An undergraduate student has begun to collect snow samples from around the Snow Range Ski area, which he will study using isotope analyzers. While the bulk of winter research is centered on snow sampling, researchers are also preparing for the spring thaw. The area of focus for the summer is a small unnamed creek that drains into Libby Creek, which flows into the Little Laramie River downstream from Laramie.

“There are things that we want set up before the snow starts to melt because we want to be ready for the most important time of the year, water-wise,” says Traver. “We will be putting a whole bunch of instruments on the tower with the ones already out there. We’re just trying to get as much detail as we can from that one specific area.”

The ultimate goal of studying this one watershed in so much detail is to create a water model that can be used in other watersheds.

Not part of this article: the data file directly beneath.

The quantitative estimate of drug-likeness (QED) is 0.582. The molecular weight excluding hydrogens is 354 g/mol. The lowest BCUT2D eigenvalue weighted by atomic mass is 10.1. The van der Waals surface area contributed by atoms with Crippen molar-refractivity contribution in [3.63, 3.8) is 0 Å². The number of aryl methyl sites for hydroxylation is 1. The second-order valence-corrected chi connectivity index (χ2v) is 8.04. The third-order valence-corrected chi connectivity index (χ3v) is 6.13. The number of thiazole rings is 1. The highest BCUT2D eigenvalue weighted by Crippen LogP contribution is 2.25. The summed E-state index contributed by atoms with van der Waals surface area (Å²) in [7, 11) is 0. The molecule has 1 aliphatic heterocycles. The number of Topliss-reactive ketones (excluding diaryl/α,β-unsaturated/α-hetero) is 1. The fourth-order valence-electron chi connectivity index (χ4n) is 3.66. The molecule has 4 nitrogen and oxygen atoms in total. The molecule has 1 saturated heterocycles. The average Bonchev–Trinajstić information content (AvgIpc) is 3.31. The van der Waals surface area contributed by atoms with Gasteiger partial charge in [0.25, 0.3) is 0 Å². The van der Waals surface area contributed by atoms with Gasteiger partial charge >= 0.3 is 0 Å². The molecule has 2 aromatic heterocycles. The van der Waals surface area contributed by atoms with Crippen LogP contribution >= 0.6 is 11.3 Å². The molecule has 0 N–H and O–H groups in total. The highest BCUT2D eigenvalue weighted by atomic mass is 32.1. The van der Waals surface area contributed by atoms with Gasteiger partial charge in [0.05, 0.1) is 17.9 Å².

“The idea is, measure everything, put these parameters in the model and figure out which processes are most important,” Traver says. “Then we can go to a different watershed, measure just those parameters and see if our models will work.”

This type of approach, linking measurements and models, will ultimately help water resource managers, stakeholders and scientists understand what happens to every drop of water in the watershed. This knowledge will help empower them to make scientifically founded decisions about water use and allocation.
By Kali S. McCrackin
Photos courtesy of WyCEHG

Friday, February 15, 2013

Faces of Science: Following Family Footsteps and Going Beyond the Horizon

Dr. Li with her daughter and husband on a hiking trip near Laramie.